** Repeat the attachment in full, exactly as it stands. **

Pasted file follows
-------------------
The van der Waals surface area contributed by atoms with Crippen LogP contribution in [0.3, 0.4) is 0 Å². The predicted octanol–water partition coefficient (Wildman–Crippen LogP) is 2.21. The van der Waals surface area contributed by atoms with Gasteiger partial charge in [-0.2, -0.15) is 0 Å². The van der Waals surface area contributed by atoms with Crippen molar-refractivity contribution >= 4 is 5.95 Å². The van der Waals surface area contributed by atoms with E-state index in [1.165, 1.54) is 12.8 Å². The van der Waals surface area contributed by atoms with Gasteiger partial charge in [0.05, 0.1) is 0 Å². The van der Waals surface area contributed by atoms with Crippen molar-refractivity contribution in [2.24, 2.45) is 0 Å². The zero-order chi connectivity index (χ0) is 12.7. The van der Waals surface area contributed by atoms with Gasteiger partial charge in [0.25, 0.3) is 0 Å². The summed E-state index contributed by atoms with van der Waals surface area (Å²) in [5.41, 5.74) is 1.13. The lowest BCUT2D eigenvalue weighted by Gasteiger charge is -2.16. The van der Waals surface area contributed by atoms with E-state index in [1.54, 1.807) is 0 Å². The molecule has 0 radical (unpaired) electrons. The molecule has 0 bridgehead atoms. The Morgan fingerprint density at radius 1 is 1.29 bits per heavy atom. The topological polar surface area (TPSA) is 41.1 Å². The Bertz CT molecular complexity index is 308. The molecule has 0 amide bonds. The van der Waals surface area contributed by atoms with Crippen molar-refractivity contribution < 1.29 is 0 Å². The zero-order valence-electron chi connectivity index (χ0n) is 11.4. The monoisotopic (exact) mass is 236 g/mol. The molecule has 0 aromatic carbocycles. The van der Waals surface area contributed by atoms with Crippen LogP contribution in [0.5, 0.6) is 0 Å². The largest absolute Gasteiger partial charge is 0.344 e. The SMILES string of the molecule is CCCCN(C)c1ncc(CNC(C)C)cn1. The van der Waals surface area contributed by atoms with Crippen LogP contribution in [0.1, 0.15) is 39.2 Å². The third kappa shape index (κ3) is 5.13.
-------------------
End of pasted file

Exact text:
The van der Waals surface area contributed by atoms with Crippen LogP contribution in [0.3, 0.4) is 0 Å². The predicted octanol–water partition coefficient (Wildman–Crippen LogP) is 2.21. The van der Waals surface area contributed by atoms with Gasteiger partial charge in [-0.2, -0.15) is 0 Å². The van der Waals surface area contributed by atoms with Crippen molar-refractivity contribution >= 4 is 5.95 Å². The van der Waals surface area contributed by atoms with E-state index in [1.165, 1.54) is 12.8 Å². The van der Waals surface area contributed by atoms with Gasteiger partial charge in [0.05, 0.1) is 0 Å². The van der Waals surface area contributed by atoms with Crippen molar-refractivity contribution in [2.24, 2.45) is 0 Å². The zero-order chi connectivity index (χ0) is 12.7. The van der Waals surface area contributed by atoms with Gasteiger partial charge in [0.25, 0.3) is 0 Å². The summed E-state index contributed by atoms with van der Waals surface area (Å²) in [5.41, 5.74) is 1.13. The lowest BCUT2D eigenvalue weighted by Gasteiger charge is -2.16. The van der Waals surface area contributed by atoms with E-state index in [1.54, 1.807) is 0 Å². The molecule has 0 radical (unpaired) electrons. The molecule has 0 bridgehead atoms. The Morgan fingerprint density at radius 1 is 1.29 bits per heavy atom. The topological polar surface area (TPSA) is 41.1 Å². The Bertz CT molecular complexity index is 308. The molecule has 0 amide bonds. The van der Waals surface area contributed by atoms with Crippen molar-refractivity contribution < 1.29 is 0 Å². The zero-order valence-electron chi connectivity index (χ0n) is 11.4. The monoisotopic (exact) mass is 236 g/mol. The molecule has 0 aromatic carbocycles. The van der Waals surface area contributed by atoms with Crippen LogP contribution in [0.5, 0.6) is 0 Å². The largest absolute Gasteiger partial charge is 0.344 e. The SMILES string of the molecule is CCCCN(C)c1ncc(CNC(C)C)cn1. The van der Waals surface area contributed by atoms with Crippen LogP contribution in [0.1, 0.15) is 39.2 Å². The third kappa shape index (κ3) is 5.13.